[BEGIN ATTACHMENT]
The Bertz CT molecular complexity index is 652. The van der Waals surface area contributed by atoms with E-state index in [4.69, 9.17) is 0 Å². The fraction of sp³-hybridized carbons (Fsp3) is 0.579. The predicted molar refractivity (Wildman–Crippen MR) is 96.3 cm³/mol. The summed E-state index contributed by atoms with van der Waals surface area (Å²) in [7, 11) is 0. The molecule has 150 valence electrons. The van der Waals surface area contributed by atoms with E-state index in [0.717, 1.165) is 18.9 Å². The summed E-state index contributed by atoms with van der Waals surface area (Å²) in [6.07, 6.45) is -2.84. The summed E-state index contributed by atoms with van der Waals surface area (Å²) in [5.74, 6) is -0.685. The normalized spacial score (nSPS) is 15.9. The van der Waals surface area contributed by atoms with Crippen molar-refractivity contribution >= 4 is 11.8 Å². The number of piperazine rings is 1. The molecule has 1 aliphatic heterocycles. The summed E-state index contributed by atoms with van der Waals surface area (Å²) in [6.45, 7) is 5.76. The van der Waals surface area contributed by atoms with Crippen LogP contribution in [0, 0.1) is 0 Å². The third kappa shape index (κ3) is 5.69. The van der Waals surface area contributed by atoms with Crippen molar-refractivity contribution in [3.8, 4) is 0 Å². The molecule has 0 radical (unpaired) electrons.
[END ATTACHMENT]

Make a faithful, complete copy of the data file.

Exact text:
The Bertz CT molecular complexity index is 652. The van der Waals surface area contributed by atoms with E-state index in [4.69, 9.17) is 0 Å². The fraction of sp³-hybridized carbons (Fsp3) is 0.579. The predicted molar refractivity (Wildman–Crippen MR) is 96.3 cm³/mol. The summed E-state index contributed by atoms with van der Waals surface area (Å²) in [7, 11) is 0. The molecule has 150 valence electrons. The van der Waals surface area contributed by atoms with E-state index in [0.717, 1.165) is 18.9 Å². The summed E-state index contributed by atoms with van der Waals surface area (Å²) in [6.07, 6.45) is -2.84. The summed E-state index contributed by atoms with van der Waals surface area (Å²) in [5.74, 6) is -0.685. The normalized spacial score (nSPS) is 15.9. The van der Waals surface area contributed by atoms with Crippen molar-refractivity contribution >= 4 is 11.8 Å². The number of piperazine rings is 1. The molecule has 1 aliphatic heterocycles. The summed E-state index contributed by atoms with van der Waals surface area (Å²) in [6.45, 7) is 5.76. The van der Waals surface area contributed by atoms with Crippen LogP contribution in [0, 0.1) is 0 Å². The third kappa shape index (κ3) is 5.69. The van der Waals surface area contributed by atoms with Crippen molar-refractivity contribution in [3.8, 4) is 0 Å². The molecule has 0 radical (unpaired) electrons.